Doc’s little helper
Medicinal leeches get the headlines, but they’re not the only squirmy bags of flesh-eating goo used by physicians to clean out necrotic or infected tissue. The colored scanning electron micrograph above features the head of a bluebottle fly larva (Protophormia). The larvae are sterilized and placed in wounds, where they feed on dead flesh but leave healthy tissues alone. Those teeth-like fangs help it dig out a meal. Their saliva contains antibacterial compounds that help keep the wound clean.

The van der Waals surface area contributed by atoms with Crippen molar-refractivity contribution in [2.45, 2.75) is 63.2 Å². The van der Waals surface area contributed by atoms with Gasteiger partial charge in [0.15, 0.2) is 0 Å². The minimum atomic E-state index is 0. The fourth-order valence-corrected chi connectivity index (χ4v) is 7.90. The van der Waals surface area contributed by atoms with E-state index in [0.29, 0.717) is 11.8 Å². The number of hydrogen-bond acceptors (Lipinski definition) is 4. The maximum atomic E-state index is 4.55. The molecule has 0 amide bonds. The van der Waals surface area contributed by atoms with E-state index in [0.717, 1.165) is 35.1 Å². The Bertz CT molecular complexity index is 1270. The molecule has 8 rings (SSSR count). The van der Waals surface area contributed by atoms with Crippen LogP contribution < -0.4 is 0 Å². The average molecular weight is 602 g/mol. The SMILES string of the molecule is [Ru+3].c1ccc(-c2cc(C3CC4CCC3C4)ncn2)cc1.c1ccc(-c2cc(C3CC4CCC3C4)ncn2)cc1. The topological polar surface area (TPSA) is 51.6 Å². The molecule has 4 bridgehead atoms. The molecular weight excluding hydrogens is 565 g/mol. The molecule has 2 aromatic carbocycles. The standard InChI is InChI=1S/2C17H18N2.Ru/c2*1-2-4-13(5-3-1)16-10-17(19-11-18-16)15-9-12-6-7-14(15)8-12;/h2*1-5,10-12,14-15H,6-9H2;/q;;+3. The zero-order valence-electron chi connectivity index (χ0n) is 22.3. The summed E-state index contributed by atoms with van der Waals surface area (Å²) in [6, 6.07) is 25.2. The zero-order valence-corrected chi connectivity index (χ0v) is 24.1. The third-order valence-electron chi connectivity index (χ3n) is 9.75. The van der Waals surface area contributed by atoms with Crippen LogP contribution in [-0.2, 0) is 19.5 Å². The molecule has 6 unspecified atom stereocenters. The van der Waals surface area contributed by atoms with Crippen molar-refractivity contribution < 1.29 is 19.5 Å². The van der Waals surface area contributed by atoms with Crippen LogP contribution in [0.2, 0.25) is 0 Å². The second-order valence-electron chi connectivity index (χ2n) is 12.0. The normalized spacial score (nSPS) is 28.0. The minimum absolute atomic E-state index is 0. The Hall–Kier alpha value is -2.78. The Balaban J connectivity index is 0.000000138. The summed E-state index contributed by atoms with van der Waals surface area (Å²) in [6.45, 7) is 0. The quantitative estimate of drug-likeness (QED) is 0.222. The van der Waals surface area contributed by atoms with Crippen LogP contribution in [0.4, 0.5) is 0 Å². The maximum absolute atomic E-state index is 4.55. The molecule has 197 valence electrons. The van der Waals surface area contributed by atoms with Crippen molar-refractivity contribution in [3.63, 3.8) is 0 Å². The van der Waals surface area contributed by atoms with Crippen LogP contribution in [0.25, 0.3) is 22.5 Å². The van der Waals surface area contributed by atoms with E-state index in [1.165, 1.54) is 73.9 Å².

Maggot therapy (also known as biodebridement) is typically used on deep wounds away from organs or body cavities or on superficial ulcers, such as those that can afflict the feet of diabetics. The practice has a long history – there are reports of its use going back to the ancient Maya – but the modern practice dates back only a decade or two. The FDA officially approved maggots as a prescription-only medical device in 2004.